Wine styles and tastes exist in a constant state of flux. For the past several years, the big story has been Americans’ gradual movement away from the big, over-oaked and overripe fruit-bomb style of wine. The pendulum of California Chardonnays, for example, seems to be swinging back from the buttery brink and toward a more balanced style.
Now, it seems, it’s Champagne’s turn. For far too long now, the focus with Champagne was trained most intensely on its brand image as opposed to on the wine in the bottle. That meant that most people found themselves gravitating toward richer, indeed slightly sweeter styles. (For a Champagne to be called “Brut,” it can have up to 15 grams per liter of sugar added.) And while the most popular bubblies weren’t (and aren’t) the far sweeter demi-sec bottlings, the average Brut seemed to grow ever softer.
Now, however, as more people understand the nuances of this great wine, tastes seem to be shifting a bit (albeit slowly and tentatively) to a drier style. In fact, during my visit to Champagne this past September, hardly a tasting went by without the winemaker or cellar master discussing their generally lower dosage, or, in English, addition of sugar. When the fruit is ripe and blended well, and not obscured by too much sugar, this allows the terroir to shine through more clearly--typically that beautiful sense of minerality that sets great Champagne apart.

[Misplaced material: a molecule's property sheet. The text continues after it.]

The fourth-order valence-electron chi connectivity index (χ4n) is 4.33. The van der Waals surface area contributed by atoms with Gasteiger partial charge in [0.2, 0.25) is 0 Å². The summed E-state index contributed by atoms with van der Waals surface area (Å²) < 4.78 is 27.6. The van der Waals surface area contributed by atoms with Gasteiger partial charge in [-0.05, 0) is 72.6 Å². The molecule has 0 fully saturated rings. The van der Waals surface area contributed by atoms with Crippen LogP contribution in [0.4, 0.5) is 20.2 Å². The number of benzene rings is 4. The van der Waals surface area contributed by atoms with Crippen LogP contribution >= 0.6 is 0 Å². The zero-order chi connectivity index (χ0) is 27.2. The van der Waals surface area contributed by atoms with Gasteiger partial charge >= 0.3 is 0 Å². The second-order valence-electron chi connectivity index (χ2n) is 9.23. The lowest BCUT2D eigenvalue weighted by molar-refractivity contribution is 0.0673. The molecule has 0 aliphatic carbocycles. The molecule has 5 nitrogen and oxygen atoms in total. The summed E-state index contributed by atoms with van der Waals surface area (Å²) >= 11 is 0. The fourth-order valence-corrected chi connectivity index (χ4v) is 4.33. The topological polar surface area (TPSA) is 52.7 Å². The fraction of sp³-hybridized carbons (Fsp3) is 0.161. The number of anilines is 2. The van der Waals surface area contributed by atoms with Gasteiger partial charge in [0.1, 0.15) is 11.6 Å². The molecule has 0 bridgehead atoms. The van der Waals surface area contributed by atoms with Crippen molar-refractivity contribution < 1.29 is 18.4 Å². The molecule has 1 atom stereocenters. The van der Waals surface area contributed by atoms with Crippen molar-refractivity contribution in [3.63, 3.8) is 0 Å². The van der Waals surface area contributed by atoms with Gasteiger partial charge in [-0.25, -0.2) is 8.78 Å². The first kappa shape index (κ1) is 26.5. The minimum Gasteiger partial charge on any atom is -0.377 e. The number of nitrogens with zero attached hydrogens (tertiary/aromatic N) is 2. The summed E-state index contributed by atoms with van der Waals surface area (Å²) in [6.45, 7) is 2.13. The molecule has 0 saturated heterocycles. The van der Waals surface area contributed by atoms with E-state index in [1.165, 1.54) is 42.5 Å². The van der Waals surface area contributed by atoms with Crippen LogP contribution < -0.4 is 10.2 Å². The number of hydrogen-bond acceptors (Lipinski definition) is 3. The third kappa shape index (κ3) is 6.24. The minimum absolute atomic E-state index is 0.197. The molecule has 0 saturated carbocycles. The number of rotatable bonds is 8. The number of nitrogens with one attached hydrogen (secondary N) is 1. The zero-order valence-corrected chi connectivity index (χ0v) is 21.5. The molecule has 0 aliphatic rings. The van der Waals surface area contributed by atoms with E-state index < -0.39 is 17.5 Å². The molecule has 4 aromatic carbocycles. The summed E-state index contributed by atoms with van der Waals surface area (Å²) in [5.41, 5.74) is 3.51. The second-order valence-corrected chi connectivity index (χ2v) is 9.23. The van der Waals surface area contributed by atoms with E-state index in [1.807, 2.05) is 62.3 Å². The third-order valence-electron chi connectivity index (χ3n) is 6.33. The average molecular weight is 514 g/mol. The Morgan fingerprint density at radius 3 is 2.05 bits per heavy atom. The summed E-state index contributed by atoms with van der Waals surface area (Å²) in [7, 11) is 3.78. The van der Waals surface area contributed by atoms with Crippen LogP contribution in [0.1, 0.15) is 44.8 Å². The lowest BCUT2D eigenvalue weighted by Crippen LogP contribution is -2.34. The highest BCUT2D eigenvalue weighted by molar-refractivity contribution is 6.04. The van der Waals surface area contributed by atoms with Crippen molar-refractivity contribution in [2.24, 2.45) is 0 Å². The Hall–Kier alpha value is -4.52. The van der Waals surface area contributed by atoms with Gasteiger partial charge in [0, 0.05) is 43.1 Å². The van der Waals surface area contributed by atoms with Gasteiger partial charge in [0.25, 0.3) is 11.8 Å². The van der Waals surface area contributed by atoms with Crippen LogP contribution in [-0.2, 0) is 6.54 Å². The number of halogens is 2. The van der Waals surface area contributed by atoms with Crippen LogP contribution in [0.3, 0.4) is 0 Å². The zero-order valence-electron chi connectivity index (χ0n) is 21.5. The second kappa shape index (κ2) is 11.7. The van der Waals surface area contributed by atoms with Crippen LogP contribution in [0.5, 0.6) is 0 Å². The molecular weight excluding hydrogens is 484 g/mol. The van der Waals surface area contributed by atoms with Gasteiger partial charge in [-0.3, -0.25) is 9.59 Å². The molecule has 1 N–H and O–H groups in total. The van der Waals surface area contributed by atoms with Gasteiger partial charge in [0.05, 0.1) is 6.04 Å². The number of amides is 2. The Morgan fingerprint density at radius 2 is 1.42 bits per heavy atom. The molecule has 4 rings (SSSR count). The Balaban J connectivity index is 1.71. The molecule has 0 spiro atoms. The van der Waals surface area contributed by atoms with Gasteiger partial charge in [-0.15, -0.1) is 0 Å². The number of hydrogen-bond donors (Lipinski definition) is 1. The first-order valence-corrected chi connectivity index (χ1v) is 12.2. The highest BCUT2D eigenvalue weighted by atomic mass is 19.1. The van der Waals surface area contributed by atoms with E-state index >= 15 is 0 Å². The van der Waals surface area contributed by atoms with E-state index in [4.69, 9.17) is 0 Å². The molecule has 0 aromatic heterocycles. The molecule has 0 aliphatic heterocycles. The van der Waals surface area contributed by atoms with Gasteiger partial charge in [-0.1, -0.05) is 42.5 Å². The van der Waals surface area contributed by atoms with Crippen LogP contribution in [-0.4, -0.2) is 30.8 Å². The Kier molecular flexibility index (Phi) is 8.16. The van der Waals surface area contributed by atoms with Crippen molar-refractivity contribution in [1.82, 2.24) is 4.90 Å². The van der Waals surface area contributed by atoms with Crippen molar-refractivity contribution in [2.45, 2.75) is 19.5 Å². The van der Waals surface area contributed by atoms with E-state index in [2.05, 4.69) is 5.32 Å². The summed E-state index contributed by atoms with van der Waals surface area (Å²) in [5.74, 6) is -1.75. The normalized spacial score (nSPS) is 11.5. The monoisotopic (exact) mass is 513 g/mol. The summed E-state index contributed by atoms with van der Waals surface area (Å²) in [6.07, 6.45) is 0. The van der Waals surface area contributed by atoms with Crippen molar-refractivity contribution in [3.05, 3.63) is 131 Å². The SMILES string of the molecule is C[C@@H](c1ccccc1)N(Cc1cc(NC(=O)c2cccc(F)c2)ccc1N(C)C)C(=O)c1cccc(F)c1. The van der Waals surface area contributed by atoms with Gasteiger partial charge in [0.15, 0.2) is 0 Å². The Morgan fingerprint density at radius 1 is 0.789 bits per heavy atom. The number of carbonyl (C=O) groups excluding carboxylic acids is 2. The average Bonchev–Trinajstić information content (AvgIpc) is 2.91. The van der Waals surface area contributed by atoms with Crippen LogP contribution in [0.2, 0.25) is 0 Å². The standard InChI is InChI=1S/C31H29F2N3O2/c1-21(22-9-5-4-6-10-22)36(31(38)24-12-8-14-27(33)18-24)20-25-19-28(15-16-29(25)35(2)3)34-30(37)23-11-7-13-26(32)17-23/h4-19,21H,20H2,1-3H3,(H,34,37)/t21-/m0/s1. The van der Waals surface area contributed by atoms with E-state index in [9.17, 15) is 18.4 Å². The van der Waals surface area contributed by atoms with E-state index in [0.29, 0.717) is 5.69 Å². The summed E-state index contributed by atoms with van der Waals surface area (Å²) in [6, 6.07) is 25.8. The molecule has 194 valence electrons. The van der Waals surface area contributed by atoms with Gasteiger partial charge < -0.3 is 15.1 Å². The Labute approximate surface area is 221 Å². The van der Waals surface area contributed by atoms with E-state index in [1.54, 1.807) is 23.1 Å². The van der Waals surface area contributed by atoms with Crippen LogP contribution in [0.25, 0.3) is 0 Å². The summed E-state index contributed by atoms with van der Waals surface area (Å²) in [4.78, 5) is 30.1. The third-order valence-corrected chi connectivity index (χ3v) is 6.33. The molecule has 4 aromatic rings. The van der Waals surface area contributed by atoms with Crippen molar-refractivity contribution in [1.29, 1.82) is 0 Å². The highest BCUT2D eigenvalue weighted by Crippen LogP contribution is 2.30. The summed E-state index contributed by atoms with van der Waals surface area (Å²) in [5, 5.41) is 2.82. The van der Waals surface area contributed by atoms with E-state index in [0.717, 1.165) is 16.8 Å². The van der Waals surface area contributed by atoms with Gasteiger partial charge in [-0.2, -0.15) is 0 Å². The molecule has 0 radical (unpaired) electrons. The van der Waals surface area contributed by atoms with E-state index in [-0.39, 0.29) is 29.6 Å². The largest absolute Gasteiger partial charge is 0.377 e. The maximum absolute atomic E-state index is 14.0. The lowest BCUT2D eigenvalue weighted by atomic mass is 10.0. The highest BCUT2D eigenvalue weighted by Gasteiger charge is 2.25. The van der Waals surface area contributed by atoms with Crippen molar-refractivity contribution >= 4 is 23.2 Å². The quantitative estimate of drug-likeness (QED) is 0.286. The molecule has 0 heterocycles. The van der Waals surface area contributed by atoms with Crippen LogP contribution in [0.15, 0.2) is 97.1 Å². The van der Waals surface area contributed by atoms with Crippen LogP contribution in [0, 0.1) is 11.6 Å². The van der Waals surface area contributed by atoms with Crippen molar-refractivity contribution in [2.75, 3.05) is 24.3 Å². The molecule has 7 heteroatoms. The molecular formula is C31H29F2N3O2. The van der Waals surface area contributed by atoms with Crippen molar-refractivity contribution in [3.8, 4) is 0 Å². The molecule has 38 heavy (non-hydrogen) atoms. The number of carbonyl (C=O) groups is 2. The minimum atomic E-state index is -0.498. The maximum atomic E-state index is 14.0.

Now, Roederer Champagne is getting in on the trend: They recently announced, according to Decanter.com, that they are “in the final stages of developing a new Brut Nature cuvee - an ultra dry Champagne with no added sugar or dosage.”
This is a bold move, but ultimately, I think, a smart one: It will introduce consumers to a style that expresses the fruit and the land more completely, and should lead to more well-informed, smarter buyers...which is good for business.
Decanter adds that Roederer winemaker Jean-Baptiste Lecaillon has a prediction that seems to bear all this out: He “believes that we will be seeing a lot more ‘brut nature’ wines in the future as tastes change and as warmer summers mean riper vintages requiring less added sugar. ‘In the last hundred years,’ Lecaillon said, ‘tastes have become drier and drier.’”